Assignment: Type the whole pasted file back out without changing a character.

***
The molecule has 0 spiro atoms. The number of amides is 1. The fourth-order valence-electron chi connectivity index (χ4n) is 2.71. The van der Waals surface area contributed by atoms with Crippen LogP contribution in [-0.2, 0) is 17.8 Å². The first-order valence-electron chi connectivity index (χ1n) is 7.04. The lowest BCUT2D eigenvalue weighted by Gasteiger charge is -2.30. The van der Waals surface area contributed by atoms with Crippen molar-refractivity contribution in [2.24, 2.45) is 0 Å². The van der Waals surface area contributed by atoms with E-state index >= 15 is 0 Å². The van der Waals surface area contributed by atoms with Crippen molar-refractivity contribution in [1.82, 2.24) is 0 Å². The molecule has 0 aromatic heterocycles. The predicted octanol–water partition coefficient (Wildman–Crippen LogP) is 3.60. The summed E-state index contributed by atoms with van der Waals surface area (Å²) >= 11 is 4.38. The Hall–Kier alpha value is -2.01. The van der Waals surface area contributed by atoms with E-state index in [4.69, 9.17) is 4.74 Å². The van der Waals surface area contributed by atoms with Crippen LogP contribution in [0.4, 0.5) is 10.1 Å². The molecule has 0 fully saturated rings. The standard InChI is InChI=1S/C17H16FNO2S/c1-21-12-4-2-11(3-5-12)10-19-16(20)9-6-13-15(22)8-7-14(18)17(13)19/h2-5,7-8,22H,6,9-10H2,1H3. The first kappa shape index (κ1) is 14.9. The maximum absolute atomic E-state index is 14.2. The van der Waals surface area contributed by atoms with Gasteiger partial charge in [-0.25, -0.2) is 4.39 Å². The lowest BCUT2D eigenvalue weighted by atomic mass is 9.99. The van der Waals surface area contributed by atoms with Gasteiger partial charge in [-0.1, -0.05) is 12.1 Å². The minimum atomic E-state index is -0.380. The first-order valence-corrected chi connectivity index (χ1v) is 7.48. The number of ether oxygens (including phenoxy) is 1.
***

The molecule has 0 spiro atoms. The number of amides is 1. The fourth-order valence-electron chi connectivity index (χ4n) is 2.71. The van der Waals surface area contributed by atoms with Crippen LogP contribution in [-0.2, 0) is 17.8 Å². The first-order valence-electron chi connectivity index (χ1n) is 7.04. The lowest BCUT2D eigenvalue weighted by Gasteiger charge is -2.30. The van der Waals surface area contributed by atoms with Crippen molar-refractivity contribution in [2.24, 2.45) is 0 Å². The van der Waals surface area contributed by atoms with E-state index >= 15 is 0 Å². The van der Waals surface area contributed by atoms with Crippen molar-refractivity contribution in [1.82, 2.24) is 0 Å². The molecule has 0 aromatic heterocycles. The predicted octanol–water partition coefficient (Wildman–Crippen LogP) is 3.60. The summed E-state index contributed by atoms with van der Waals surface area (Å²) >= 11 is 4.38. The Hall–Kier alpha value is -2.01. The van der Waals surface area contributed by atoms with E-state index in [4.69, 9.17) is 4.74 Å². The van der Waals surface area contributed by atoms with Crippen LogP contribution in [0.4, 0.5) is 10.1 Å². The molecule has 0 fully saturated rings. The standard InChI is InChI=1S/C17H16FNO2S/c1-21-12-4-2-11(3-5-12)10-19-16(20)9-6-13-15(22)8-7-14(18)17(13)19/h2-5,7-8,22H,6,9-10H2,1H3. The first kappa shape index (κ1) is 14.9. The maximum absolute atomic E-state index is 14.2. The van der Waals surface area contributed by atoms with Gasteiger partial charge in [-0.25, -0.2) is 4.39 Å². The lowest BCUT2D eigenvalue weighted by atomic mass is 9.99. The van der Waals surface area contributed by atoms with Gasteiger partial charge in [-0.1, -0.05) is 12.1 Å². The minimum atomic E-state index is -0.380. The first-order valence-corrected chi connectivity index (χ1v) is 7.48. The number of ether oxygens (including phenoxy) is 1.